“Australia needs to be addressing the whole value chain in parallel. We can’t just focus on one part of the story if we are going to join the dots and create an end-to-end industry, including ultimately an export market for both hydrogen and the supporting technologies, capabilities, knowledge and skills.”

Ms Taylor believes that if the groundwork is done now, Australian hydrogen exports are a strong possibility for the future. “Looking at a ten-year plus horizon, I think it’s realistic to say that we can export hydrogen,” she said. “Ammonia is likely thought of as the most immediate export opportunity.

Many of the projects currently on the books have a stage one domestic, stage two export and, like any major capital project, you have to factor in the timeframes required to do front-end engineering and design and final investment decisions.

Globally, the hydrogen time horizon for achieving a fully mature and scaled industry is out to 2050. “But we need to start today to take nationally coordinated, across-the-board action to build domestic demand and supply, as well as the required infrastructure, technologies, skills, regulations and community support, including for transport, storage and export.”

One important area of focus identified by Ms Taylor will be to develop the economics for ‘clean’ hydrogen, as clean hydrogen could play a major role in helping Australia and the world achieve net zero carbon target.

“Australia will have to find ways to decarbonise our energy system and industries – including hard to abate industries such as steel and cement –because the investment and finance market and our global customers are going to require it.

We’re going to need many solutions. It’s a story of ‘and, and, and’ rather than picking one solution, but hydrogen is well positioned to play a major role.”

Investing in the future

Ensuring Australia is at the forefront of the global hydrogen industry will require adaptability and a willingness to invest now for long-term rewards.

“All of the key players in Australia are committed and excited about the future potential for hydrogen, including industry leaders, governments across the board, government funding agencies such as ARENA and the Clean Energy Finance Corporation, research organisations and technology entrepreneurs,” said Ms Taylor.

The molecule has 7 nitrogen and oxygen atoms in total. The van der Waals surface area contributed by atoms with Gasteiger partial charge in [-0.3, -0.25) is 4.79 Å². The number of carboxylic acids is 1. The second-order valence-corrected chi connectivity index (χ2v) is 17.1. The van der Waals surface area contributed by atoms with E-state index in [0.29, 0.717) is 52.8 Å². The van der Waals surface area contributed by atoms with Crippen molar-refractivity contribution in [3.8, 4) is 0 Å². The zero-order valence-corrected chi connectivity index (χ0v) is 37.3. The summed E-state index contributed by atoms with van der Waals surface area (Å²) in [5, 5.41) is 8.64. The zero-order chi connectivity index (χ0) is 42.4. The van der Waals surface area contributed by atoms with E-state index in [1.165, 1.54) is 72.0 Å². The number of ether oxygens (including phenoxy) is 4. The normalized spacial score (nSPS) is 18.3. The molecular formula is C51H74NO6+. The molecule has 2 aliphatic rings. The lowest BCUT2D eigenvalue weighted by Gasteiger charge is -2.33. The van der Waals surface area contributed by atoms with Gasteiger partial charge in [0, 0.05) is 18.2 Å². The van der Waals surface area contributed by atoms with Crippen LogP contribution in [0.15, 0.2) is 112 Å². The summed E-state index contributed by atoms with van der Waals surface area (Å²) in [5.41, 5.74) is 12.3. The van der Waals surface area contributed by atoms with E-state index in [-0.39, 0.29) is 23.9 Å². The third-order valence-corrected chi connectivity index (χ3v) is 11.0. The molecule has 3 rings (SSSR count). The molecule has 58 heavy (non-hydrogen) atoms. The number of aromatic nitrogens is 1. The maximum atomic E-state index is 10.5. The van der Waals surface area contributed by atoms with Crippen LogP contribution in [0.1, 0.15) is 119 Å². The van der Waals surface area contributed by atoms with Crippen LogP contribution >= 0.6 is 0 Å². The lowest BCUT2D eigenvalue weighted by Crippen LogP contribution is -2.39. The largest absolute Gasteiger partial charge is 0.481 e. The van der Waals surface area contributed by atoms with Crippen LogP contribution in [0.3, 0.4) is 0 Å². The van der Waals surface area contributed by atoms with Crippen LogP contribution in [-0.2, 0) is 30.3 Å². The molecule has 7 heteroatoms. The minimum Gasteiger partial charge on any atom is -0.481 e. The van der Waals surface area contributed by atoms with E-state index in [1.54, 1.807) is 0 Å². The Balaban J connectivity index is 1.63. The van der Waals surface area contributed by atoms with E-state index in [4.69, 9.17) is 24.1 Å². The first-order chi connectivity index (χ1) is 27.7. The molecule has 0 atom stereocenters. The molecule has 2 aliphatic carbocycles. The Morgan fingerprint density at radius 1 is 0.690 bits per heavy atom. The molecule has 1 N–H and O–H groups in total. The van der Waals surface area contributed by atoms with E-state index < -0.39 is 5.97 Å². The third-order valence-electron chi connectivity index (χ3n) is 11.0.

“The Federal Government and each of the states are rolling out their hydrogen strategies and funding significant initiatives and projects.

“It’s going to take strong government coordination, leadership and investment as Australia emerges from the current global pandemic and as we seek to diversify our economy beyond our traditional resource industries into manufacturing higher value technologies, and to decarbonise through clean energy solutions.

We’ll also need to keep a clear eye on what the rest of the world is doing in the hydrogen space and the quantum of spending to support the development of the industry.

“Whilst Australia has many advantages, including our abundant and diverse energy resources, we are not the only country with advantages or an appetite to secure this emerging opportunity.”

Ms Taylor strongly emphasises that seizing the huge economic opportunity that a hydrogen industry could create will require strong government support.

“We cannot simply expect this to come about by itself. For example, there are no existing consumers or customers large enough to enable scale and drive down the cost of producing hydrogen.

It’s going to require government leadership and cross-party collaboration to commit funding to develop Australia’s capability and capacity. We really do need to take action now and put serious funds on the table,” she concluded.

If there’s one thing for certain, it’s that the next big transformation in the energy sector will evolve differently than those that came before and Australia cannot afford to miss the opportunity to be a leading hydrogen powerhouse, growing a new industry and helping decarbonise the world.